On what was sure to be one of Dublin’s final warm, sunny days of 2015, I joined the Kiltipper Ramblers hiking club in the Dublin Mountains for Ramble Aid 2015. This annual charity event pits hikers of all skill levels—led by experienced hillwalkers—against their choice of three different routes in the Dublin Mountains, beginning near the western suburb of Tallaght. My fellow Dodder Action enthusiasts and I chose the hike that would take us nearest to the very source of the urban river we love so much.
The Maureen’s Brook team began the hike at Glenasmole, quite near the reservoir from which we launched our Dodder trek from the mountains to the sea earlier this year. We followed a dirt road along the ridge, soaking up the autumn sunshine and watching the view of the reservoir and Dublin City in the distance getting better and better.
From the top of the first rise, we turned off the road and into the high bogland for which the Wicklow and Dublin Mountains are so famous. The purple flowers of the heather and bright yellow of the gorse was fading as autumn advanced, but there was still plenty of color to be seen on the gentle slopes all around.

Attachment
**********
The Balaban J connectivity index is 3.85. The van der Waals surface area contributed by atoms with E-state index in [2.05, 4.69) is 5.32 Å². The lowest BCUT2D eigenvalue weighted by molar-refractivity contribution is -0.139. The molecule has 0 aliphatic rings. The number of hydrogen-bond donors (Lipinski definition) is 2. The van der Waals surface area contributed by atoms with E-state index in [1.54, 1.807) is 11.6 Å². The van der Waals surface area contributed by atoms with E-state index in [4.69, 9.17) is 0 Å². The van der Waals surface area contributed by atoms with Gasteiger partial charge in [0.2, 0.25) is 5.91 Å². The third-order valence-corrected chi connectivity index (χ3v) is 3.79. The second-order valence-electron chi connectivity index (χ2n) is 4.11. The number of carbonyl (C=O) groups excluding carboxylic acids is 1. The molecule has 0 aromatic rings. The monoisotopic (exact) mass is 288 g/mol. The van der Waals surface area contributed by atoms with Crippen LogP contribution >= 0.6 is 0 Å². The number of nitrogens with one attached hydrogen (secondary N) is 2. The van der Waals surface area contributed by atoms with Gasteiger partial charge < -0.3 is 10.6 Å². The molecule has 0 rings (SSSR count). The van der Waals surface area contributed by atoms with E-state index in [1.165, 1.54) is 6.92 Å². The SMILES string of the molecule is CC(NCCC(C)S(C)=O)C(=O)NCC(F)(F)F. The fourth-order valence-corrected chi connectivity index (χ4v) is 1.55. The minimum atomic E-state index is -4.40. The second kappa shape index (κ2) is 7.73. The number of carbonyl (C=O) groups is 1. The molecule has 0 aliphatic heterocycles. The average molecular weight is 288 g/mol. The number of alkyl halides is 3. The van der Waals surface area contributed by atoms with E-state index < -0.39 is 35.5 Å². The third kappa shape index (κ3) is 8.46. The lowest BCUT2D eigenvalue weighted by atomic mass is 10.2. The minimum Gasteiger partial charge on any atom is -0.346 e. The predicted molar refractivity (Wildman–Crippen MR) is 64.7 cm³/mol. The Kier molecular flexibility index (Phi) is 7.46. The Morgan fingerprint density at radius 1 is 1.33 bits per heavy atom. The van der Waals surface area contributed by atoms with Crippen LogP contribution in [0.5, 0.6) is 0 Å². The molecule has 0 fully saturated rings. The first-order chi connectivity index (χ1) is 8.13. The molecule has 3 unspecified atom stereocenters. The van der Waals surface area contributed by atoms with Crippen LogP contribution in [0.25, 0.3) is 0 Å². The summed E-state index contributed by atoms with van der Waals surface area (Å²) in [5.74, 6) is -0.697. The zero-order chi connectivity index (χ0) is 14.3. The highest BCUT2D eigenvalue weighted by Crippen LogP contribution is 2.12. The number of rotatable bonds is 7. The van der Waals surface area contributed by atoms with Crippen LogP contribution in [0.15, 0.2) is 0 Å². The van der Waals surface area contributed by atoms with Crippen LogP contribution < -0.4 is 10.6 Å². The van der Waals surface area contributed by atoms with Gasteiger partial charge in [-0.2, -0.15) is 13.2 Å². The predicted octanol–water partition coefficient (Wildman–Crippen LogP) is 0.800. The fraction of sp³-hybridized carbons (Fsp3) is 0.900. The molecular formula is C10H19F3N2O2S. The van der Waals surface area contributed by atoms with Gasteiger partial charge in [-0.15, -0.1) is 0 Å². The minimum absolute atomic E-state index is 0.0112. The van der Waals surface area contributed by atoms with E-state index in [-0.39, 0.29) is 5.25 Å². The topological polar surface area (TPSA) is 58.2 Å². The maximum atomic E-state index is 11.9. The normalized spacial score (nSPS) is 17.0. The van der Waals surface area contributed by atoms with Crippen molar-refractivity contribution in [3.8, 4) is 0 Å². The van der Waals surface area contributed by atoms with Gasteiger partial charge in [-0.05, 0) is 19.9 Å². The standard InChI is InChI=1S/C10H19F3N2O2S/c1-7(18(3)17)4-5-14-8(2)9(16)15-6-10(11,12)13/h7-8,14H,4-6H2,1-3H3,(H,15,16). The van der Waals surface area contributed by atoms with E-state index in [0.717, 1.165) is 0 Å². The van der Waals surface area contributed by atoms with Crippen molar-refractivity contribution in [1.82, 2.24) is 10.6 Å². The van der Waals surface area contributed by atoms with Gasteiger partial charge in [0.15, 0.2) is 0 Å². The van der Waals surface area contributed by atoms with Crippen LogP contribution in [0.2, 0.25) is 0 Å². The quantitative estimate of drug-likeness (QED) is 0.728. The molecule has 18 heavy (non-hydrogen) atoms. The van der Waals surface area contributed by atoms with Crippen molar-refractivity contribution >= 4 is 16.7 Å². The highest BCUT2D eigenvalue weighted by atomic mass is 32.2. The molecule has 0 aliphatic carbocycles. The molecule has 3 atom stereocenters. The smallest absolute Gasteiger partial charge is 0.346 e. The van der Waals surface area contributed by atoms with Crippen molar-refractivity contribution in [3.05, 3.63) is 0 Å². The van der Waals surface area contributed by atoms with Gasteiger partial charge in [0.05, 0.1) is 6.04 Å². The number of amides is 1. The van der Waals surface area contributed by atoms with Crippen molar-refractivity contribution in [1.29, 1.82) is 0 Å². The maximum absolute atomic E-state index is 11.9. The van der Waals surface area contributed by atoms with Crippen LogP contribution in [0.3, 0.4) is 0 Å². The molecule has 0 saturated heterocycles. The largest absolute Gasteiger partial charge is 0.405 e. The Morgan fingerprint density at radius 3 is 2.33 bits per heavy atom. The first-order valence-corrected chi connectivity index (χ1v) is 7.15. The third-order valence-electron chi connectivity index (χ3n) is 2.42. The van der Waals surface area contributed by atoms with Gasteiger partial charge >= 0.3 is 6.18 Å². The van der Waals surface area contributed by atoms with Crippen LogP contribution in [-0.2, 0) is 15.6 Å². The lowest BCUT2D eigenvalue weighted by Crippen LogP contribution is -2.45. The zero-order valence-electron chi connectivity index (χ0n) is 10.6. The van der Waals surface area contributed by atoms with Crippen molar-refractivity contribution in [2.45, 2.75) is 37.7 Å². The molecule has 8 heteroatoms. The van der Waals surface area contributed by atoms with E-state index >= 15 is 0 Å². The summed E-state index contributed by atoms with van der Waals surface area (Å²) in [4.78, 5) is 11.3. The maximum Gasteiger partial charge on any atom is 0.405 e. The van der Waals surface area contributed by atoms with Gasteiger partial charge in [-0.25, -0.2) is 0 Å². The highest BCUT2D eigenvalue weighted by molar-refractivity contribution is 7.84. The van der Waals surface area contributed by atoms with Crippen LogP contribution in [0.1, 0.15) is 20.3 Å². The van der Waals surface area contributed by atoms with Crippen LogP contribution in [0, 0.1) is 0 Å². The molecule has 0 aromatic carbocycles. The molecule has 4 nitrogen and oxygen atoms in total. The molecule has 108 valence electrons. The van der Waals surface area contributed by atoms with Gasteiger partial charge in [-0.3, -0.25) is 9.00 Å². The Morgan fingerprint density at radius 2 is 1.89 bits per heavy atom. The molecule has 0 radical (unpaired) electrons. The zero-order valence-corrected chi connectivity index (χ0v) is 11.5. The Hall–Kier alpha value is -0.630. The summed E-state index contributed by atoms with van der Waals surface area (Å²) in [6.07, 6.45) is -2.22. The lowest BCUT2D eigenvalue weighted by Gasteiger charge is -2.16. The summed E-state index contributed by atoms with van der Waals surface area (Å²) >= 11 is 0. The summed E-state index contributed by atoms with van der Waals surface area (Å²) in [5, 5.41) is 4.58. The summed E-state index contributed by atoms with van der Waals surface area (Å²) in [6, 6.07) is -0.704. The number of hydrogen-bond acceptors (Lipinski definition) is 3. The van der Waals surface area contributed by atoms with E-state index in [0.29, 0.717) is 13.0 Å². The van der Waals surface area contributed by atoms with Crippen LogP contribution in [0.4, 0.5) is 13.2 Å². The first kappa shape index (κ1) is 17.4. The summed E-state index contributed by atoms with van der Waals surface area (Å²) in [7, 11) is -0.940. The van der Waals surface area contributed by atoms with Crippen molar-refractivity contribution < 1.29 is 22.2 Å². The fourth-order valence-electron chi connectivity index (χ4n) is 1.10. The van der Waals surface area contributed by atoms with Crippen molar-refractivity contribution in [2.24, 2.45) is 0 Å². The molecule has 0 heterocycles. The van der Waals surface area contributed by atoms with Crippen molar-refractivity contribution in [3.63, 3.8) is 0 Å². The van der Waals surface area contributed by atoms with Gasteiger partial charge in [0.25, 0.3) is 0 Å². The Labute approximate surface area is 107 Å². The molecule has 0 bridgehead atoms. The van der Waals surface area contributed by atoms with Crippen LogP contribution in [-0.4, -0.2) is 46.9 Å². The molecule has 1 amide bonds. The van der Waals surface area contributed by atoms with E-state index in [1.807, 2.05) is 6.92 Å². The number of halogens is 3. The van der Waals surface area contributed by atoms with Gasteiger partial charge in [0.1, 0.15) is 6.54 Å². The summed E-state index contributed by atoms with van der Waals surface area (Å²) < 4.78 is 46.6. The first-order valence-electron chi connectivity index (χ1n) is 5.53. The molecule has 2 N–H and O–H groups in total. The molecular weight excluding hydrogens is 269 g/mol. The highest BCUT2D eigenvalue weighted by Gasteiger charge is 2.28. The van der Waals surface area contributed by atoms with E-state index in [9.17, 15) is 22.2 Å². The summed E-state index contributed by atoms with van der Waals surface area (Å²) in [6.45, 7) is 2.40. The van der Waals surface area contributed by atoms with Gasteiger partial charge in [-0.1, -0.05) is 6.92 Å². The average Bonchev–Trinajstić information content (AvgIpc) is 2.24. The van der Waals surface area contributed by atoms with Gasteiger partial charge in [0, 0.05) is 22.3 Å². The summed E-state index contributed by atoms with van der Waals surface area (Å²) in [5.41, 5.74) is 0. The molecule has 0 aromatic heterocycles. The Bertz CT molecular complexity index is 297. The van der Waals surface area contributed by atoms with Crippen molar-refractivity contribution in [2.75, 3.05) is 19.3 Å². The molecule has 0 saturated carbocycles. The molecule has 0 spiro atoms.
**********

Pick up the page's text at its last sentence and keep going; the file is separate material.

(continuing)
Even though there has been little rain recently, these hilltop bogs were plenty…boggy. Going off-road, we carefully picked our way over the damp, peaty surface—stepping over holes and treacherous gullies and sticking to higher ground whenever we passed the perfect squares left behind by peat harvesting.
We pushed down a steep slope to cross the coffee-colored, peat-stained water of Maureen’s Brook—the namesake mountain stream of the hike—before pushing up the opposite rise for a well-deserved lunch break among the grazing sheep.
The slopes and ridges of the Dublin Mountains are littered with history. Chris, our knowledgeable leader, pointed out various marking and monuments along the route—among them a rock associated with the legendary Irish giant Finn McCool, a prehistoric human-made mound surrounded by what would have been a rudimentary defensive moat, and a dolmen, one of hundreds (thousands?) of table-like stone structures built as gravestones by Ireland’s earliest humans.
Everyone turned out in such great numbers not just to enjoy a great day in the hills, but to support Ramble Aid’s two chosen charities: LauraLynn Children’s Hospice and TeenLine Ireland—the teen crisis hotline. With over a hundred participants tackling the hills to meet new people, to get out and enjoy the outdoors on Dublin’s doorstep, and supporting these two important community resources, I think it’s fair to say that Ramble Aid 2015 was a rousing success.